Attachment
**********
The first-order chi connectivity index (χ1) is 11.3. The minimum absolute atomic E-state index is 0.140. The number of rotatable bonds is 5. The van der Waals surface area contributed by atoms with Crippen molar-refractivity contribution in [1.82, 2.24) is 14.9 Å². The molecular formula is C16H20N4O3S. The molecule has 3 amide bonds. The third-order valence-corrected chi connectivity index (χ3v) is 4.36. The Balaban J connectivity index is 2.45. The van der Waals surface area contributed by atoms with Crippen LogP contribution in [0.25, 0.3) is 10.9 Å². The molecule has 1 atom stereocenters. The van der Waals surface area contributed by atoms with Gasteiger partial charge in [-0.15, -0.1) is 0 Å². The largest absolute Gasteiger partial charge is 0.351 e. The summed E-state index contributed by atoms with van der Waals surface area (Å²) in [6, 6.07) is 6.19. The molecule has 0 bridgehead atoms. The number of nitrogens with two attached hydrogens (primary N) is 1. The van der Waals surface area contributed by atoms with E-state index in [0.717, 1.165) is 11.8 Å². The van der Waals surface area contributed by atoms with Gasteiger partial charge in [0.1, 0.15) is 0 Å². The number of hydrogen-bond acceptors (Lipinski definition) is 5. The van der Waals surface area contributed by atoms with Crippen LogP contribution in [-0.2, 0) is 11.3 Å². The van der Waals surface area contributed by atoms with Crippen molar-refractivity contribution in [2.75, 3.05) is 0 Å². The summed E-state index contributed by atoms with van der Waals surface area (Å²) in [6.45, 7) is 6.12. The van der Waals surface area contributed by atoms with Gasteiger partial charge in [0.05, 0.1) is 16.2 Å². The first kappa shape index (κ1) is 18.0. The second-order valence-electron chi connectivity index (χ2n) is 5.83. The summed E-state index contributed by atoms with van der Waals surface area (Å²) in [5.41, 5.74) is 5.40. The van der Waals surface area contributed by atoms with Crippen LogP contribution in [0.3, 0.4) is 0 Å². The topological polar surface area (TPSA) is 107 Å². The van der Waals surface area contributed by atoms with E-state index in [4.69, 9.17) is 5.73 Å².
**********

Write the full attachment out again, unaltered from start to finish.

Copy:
The first-order chi connectivity index (χ1) is 11.3. The minimum absolute atomic E-state index is 0.140. The number of rotatable bonds is 5. The van der Waals surface area contributed by atoms with Crippen molar-refractivity contribution in [1.82, 2.24) is 14.9 Å². The molecular formula is C16H20N4O3S. The molecule has 3 amide bonds. The third-order valence-corrected chi connectivity index (χ3v) is 4.36. The Balaban J connectivity index is 2.45. The van der Waals surface area contributed by atoms with Crippen LogP contribution in [0.25, 0.3) is 10.9 Å². The molecule has 1 atom stereocenters. The van der Waals surface area contributed by atoms with Gasteiger partial charge in [-0.15, -0.1) is 0 Å². The largest absolute Gasteiger partial charge is 0.351 e. The summed E-state index contributed by atoms with van der Waals surface area (Å²) in [6, 6.07) is 6.19. The molecule has 0 bridgehead atoms. The number of nitrogens with two attached hydrogens (primary N) is 1. The van der Waals surface area contributed by atoms with E-state index in [0.717, 1.165) is 11.8 Å². The van der Waals surface area contributed by atoms with Gasteiger partial charge in [0.1, 0.15) is 0 Å². The number of hydrogen-bond acceptors (Lipinski definition) is 5. The van der Waals surface area contributed by atoms with Crippen LogP contribution in [-0.2, 0) is 11.3 Å². The van der Waals surface area contributed by atoms with Crippen molar-refractivity contribution in [2.75, 3.05) is 0 Å². The summed E-state index contributed by atoms with van der Waals surface area (Å²) in [6.45, 7) is 6.12. The van der Waals surface area contributed by atoms with Gasteiger partial charge in [0.05, 0.1) is 16.2 Å². The first kappa shape index (κ1) is 18.0. The second-order valence-electron chi connectivity index (χ2n) is 5.83. The summed E-state index contributed by atoms with van der Waals surface area (Å²) in [5.41, 5.74) is 5.40. The van der Waals surface area contributed by atoms with Crippen LogP contribution in [0.3, 0.4) is 0 Å². The topological polar surface area (TPSA) is 107 Å². The van der Waals surface area contributed by atoms with E-state index in [4.69, 9.17) is 5.73 Å².